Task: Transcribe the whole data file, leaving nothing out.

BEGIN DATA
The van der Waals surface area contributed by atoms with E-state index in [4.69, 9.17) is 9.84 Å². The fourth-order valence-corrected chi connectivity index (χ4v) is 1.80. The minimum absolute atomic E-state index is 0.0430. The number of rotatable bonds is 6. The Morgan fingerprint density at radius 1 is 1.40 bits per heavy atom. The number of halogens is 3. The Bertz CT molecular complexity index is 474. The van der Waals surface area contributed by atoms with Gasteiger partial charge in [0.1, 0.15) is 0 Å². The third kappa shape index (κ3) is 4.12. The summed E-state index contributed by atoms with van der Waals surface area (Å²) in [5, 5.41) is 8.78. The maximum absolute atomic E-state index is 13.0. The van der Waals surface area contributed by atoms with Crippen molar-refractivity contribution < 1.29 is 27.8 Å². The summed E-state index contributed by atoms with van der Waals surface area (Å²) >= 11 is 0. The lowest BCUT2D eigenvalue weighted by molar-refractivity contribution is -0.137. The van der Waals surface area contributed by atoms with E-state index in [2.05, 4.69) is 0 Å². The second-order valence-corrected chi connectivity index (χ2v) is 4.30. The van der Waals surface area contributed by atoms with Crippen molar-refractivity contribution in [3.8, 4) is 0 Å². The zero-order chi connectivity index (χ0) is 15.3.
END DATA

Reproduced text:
The van der Waals surface area contributed by atoms with E-state index in [4.69, 9.17) is 9.84 Å². The fourth-order valence-corrected chi connectivity index (χ4v) is 1.80. The minimum absolute atomic E-state index is 0.0430. The number of rotatable bonds is 6. The Morgan fingerprint density at radius 1 is 1.40 bits per heavy atom. The number of halogens is 3. The Bertz CT molecular complexity index is 474. The van der Waals surface area contributed by atoms with Gasteiger partial charge in [0.1, 0.15) is 0 Å². The third kappa shape index (κ3) is 4.12. The summed E-state index contributed by atoms with van der Waals surface area (Å²) in [5, 5.41) is 8.78. The maximum absolute atomic E-state index is 13.0. The van der Waals surface area contributed by atoms with Crippen molar-refractivity contribution < 1.29 is 27.8 Å². The summed E-state index contributed by atoms with van der Waals surface area (Å²) >= 11 is 0. The lowest BCUT2D eigenvalue weighted by molar-refractivity contribution is -0.137. The van der Waals surface area contributed by atoms with E-state index in [2.05, 4.69) is 0 Å². The second-order valence-corrected chi connectivity index (χ2v) is 4.30. The van der Waals surface area contributed by atoms with Crippen molar-refractivity contribution in [3.8, 4) is 0 Å². The zero-order chi connectivity index (χ0) is 15.3.